Opusztaszer and its memorial park
Opusztaszer is an interesting destination located towards the southern area of Hungary, and more specifically within the region of the Southern Great Plain. This city has several appealing attractions, among which we should remark its memorial park which is one of the most interesting spots in tourists could find when traveling to that region of the country during their vacation in Hungary.
The memorial park of Opusztaszer is where what is known as the blood pact between the main Magyar tribes that were settled in this region of Hungary took place at beginnings of the 10th century. This pact was very important not only to this region of Hungary but to the entire country as well, causing this spot to be a very relevant historical place which attracts tourists from many different origins on a constant basis.
Towards the central spot of the memorial park of Opusztaszer visitors would find an antique statue, the statue of Chieftain Arpad, the main Magyar leader. This statue was created more than 100 years ago and is one of the main icons of Opusztaszer, representing a very important moment in the history of the city.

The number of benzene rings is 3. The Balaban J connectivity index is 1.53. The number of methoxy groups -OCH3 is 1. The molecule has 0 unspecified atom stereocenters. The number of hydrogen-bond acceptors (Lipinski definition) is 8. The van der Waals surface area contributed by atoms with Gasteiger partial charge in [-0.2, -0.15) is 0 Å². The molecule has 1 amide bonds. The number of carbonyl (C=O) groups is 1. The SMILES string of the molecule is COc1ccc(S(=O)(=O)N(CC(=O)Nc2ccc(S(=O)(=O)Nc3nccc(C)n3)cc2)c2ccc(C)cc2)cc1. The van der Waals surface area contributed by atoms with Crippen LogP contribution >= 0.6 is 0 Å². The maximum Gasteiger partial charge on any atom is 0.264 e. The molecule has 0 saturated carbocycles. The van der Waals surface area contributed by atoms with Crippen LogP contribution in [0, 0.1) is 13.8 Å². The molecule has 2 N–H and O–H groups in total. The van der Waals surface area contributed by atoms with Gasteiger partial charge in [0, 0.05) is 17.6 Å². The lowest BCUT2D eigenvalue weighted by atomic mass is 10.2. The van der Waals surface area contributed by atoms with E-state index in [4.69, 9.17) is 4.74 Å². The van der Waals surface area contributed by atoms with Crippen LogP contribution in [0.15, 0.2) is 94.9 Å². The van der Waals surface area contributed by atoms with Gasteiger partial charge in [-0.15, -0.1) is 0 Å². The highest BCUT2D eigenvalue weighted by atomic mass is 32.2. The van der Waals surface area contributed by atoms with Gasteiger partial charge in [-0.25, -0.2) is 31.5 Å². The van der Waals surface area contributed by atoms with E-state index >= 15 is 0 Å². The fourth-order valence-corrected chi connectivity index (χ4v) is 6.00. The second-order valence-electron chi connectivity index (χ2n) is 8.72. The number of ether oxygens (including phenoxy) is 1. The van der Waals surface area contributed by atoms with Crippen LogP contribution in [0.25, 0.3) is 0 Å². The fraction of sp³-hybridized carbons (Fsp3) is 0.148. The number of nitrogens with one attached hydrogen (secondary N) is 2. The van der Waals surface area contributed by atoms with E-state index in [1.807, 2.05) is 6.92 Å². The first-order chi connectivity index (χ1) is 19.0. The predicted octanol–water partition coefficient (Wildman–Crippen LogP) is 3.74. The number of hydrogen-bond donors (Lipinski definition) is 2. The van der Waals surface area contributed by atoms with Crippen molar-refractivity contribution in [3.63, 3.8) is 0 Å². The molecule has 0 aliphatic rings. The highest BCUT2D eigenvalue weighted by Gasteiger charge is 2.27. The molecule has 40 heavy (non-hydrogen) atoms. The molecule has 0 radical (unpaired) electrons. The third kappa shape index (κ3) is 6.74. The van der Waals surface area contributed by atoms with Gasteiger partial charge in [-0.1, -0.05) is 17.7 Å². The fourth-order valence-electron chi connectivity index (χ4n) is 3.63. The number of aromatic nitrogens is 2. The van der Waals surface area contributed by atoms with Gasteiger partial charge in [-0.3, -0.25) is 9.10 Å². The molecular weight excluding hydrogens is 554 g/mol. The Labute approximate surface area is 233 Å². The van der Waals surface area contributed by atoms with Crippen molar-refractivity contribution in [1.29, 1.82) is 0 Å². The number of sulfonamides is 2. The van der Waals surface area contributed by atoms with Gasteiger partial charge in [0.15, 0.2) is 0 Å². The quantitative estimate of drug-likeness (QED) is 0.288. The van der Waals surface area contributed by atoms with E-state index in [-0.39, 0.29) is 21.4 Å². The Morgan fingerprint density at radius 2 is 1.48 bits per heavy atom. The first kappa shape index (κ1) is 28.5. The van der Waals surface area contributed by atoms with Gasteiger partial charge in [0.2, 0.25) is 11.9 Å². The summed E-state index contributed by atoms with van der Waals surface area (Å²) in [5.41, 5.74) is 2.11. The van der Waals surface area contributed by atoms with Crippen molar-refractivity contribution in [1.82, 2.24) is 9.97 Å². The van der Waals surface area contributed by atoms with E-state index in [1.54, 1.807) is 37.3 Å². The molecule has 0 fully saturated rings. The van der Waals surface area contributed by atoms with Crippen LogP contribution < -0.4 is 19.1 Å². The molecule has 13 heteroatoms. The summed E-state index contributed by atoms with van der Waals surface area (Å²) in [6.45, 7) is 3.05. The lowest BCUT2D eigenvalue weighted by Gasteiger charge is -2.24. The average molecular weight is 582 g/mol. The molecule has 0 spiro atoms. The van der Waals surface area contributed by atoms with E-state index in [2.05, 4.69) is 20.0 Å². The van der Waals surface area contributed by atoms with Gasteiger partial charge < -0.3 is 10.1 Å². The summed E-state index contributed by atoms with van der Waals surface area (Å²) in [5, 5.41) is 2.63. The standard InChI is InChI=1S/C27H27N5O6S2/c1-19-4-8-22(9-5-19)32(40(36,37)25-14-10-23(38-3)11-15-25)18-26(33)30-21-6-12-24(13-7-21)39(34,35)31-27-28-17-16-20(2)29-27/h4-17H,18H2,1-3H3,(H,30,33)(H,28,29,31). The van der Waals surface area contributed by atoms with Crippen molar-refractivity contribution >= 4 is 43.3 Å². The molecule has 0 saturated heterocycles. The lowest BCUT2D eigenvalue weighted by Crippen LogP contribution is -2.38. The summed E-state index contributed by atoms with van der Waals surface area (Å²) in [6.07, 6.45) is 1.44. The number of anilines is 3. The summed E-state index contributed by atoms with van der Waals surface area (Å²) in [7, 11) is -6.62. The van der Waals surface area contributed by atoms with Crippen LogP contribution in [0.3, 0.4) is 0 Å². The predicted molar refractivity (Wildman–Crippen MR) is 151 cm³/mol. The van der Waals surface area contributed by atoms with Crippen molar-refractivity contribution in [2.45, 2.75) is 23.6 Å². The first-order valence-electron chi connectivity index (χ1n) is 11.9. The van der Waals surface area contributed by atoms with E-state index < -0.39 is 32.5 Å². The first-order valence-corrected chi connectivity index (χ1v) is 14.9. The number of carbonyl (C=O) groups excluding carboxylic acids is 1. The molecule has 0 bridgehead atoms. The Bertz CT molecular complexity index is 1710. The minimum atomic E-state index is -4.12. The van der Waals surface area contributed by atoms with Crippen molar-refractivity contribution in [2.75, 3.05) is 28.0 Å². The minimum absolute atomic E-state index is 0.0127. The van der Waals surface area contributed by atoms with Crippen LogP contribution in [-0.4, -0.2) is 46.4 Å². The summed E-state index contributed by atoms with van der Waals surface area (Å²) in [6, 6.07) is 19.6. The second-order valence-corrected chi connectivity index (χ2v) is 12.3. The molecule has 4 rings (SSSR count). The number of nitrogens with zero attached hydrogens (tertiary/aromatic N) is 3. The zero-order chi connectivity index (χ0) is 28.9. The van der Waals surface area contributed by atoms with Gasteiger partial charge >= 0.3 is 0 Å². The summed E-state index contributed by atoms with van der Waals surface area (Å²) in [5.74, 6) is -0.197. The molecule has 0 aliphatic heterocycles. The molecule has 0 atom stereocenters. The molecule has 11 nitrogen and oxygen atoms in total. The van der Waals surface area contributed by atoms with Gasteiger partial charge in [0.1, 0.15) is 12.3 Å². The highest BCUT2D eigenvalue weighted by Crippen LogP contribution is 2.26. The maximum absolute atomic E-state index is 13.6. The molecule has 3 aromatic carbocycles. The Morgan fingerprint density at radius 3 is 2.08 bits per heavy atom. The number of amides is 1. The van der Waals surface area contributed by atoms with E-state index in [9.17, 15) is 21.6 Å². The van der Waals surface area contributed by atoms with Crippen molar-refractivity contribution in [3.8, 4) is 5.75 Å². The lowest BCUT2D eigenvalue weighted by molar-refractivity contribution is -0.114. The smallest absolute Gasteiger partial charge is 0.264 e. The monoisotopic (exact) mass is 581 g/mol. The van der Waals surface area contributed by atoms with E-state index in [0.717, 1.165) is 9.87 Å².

One of the main attractions of Opusztaszer is the Feszty Panorama. The Feszty Panorama is a unique painting of great dimensions, considered to be one of the largest of its kind in the entire world. This painting was created by Arpad Feszty towards endings of the 19th century and depictures the moment when the Magyars arrived to this area of Hungary within an area of 1760 m2.
Other important attraction visitors should not miss in Opusztaszer is the Promenade 1896. The Promenade 1896 is an exhibition where tourists can find a variety of real size models wearing different traditional clothes. The clothes exhibited in this place are typical of this region of Hungary as well as of many other parts of the country. Also, near this spot, visitors could find several other attractions, such as the Benedictine Monastery of Szer, several antique churches, the Saint Gellert Bell, the Open Air Ethnographic Collection, and the Garden of Ruins, among others.